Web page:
Your kids’ odd cravings could be telling you something

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Jessica Daniels (names have been changed) thought it was strange that her son Miles liked to eat paper. But he was only three, and kids that age are often putting any and everything into their mouth. 
She dismissed the habit as behavioural. She figured he would grow out of it or that he did it just to get attention. One day, on a whim, she mentioned it to her son’s pediatrician, who had another opinion. A blood test revealed that Miles was suffering from iron deficiency. 
“I could just kick myself for not thinking that eating paper might be more than behavioural,” says Jessica. “I never would have guessed that his body was craving iron.” 
Miles has since been taking iron supplements and a multivitamin. Jessica was also advised to incorporate more meat and green vegetables into his diet, which are both good sources of iron. 

Keep an eye out 

If you notice that your child has crazy cravings, don’t assume he just wants your undivided attention, says Toronto pediatrician Dr. Beverly Kupfert. “Eating anything other than food is not normal, and parents should keep their eye on it.” There is no clear cut correlation between what kids eat and the deficiency or condition they have, says Dr. Kupfert, but sometimes, certain cravings can hint at possible unmet dietary needs. For instance, cravings for paper products, ice chips or dirt may be a sign of iron deficiency. 
If you think there is a problem, see your doctor, who will conduct investigations to determine if your child has iron deficiency or lead intoxication. If it’s related to a medical condition, treatment will be directed at the cause, says Dr. Kupfert.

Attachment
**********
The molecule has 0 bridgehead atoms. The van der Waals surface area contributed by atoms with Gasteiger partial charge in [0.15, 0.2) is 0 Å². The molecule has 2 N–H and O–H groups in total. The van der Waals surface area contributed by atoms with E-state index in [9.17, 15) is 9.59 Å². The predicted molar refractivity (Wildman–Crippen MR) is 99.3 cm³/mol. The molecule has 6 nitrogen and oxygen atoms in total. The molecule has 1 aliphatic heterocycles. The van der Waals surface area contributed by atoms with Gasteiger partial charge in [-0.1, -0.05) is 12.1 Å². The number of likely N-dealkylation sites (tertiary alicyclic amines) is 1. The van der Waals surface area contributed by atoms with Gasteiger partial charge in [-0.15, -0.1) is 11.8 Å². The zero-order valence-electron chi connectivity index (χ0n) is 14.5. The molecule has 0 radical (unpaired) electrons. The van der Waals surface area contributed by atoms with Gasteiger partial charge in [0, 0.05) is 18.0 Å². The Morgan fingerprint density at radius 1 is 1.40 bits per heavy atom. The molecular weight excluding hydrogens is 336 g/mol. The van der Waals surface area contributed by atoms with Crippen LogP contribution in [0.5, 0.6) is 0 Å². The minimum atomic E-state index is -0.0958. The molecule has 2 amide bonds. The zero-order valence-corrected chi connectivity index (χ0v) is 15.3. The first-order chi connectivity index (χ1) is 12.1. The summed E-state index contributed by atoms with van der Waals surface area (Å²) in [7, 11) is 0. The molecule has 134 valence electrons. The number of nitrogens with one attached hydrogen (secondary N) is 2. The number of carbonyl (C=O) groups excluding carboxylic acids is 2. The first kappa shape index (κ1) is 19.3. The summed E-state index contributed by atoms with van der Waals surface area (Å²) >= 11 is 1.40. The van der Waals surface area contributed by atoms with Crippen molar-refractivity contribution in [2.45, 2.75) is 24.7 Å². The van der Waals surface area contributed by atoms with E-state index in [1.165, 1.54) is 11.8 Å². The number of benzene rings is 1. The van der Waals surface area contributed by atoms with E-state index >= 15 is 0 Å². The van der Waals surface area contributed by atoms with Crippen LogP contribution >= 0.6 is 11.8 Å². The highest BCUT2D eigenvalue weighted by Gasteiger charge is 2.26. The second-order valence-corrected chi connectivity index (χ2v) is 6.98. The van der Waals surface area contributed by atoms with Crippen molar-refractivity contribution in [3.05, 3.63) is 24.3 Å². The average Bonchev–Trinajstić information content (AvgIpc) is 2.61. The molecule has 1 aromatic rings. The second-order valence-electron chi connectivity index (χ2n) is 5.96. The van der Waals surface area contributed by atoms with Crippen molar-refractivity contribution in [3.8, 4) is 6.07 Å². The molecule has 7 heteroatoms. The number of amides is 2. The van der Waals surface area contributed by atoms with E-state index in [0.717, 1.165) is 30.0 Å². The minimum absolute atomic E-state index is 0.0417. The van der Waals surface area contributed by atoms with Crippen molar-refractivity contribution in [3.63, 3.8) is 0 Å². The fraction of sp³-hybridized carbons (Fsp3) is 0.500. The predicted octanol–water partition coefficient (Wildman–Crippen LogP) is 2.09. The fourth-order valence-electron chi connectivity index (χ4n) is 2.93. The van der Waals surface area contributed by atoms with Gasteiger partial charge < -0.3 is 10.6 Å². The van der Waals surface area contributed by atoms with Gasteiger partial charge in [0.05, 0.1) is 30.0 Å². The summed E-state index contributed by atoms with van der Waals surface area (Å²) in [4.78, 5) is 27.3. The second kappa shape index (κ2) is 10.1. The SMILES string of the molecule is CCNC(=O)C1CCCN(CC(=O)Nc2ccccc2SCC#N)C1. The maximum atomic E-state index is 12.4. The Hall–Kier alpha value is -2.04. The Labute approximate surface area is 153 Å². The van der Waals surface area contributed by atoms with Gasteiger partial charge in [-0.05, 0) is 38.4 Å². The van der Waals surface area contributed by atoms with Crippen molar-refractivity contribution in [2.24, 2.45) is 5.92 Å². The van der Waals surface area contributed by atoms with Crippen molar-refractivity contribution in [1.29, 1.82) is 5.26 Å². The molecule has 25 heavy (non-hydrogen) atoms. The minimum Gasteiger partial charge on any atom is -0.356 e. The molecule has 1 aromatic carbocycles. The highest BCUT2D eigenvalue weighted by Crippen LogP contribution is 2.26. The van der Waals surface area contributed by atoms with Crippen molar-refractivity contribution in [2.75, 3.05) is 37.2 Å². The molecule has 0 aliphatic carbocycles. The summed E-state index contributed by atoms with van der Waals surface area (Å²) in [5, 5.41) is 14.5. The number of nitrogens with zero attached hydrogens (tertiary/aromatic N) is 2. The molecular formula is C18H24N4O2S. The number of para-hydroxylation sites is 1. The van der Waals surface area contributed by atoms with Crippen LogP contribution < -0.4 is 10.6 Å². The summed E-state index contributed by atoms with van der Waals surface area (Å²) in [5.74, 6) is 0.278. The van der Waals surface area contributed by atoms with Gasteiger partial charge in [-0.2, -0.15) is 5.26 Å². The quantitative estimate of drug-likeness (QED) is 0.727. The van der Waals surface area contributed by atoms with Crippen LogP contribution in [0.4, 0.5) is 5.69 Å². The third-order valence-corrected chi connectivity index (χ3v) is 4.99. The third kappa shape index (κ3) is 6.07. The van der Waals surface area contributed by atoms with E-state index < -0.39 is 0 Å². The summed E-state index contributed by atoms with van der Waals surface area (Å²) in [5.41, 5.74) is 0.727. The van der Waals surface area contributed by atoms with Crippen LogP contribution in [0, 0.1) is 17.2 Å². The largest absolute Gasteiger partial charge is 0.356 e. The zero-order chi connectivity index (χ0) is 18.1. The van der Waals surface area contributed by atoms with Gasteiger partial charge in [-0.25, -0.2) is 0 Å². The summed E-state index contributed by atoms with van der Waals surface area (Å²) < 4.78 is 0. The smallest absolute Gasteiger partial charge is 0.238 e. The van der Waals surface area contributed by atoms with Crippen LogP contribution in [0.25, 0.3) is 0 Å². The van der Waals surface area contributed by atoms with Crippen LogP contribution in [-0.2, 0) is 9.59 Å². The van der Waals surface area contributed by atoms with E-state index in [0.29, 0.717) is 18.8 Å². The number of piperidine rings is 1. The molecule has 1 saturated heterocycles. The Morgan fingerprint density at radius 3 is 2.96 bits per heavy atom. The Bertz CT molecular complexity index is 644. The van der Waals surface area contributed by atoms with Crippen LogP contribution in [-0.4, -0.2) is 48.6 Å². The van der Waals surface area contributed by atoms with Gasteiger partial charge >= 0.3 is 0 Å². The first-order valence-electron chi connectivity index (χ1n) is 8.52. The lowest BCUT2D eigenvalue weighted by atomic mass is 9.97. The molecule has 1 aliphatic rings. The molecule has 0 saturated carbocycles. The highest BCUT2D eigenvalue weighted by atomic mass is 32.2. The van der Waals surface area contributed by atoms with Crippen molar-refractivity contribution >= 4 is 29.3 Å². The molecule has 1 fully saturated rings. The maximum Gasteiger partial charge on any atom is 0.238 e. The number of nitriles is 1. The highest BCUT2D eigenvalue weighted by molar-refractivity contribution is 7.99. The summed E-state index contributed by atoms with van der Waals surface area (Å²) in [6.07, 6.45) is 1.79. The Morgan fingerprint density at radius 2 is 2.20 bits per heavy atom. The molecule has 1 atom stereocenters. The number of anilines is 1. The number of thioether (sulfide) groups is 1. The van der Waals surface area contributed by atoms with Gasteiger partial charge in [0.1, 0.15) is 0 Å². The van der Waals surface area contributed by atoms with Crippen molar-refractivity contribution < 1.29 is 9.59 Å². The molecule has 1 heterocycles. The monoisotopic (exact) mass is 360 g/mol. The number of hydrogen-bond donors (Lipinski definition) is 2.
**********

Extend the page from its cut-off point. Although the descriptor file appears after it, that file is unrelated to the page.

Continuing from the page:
“We’re not talking about kids under a year of age. It is normal for babies to put everything in their mouth as part of an oral stage of development.”

Rare but not unheard of

  • Weird food cravings could be diagnosed as a condition called pica, a medical term for when people eat things that are not edible, such as dirt, paper, dried paint or buttons. According to some experts, it affects up to 30 percent of children ages one to six. 
  • Although pica is a rare condition, it can occur in young children or in those who have developmental challenges such as autism, brain injury or obsessive-compulsive disorder, says Toronto pediatrician Dr. Beverly Kupfert. 
  • The condition can be dangerous because if the child is ingesting something hazardous, such as a small toy, it could lead to a toxic exposure. Some objects, like buttons, pose a choking risk or can cause an intestinal blockage. 
  • Pica may require behavioural as well as dietary modification. Remove any dangerous objects or non-food items from your child’s reach.

Originally published in ParentsCanada, April 2012

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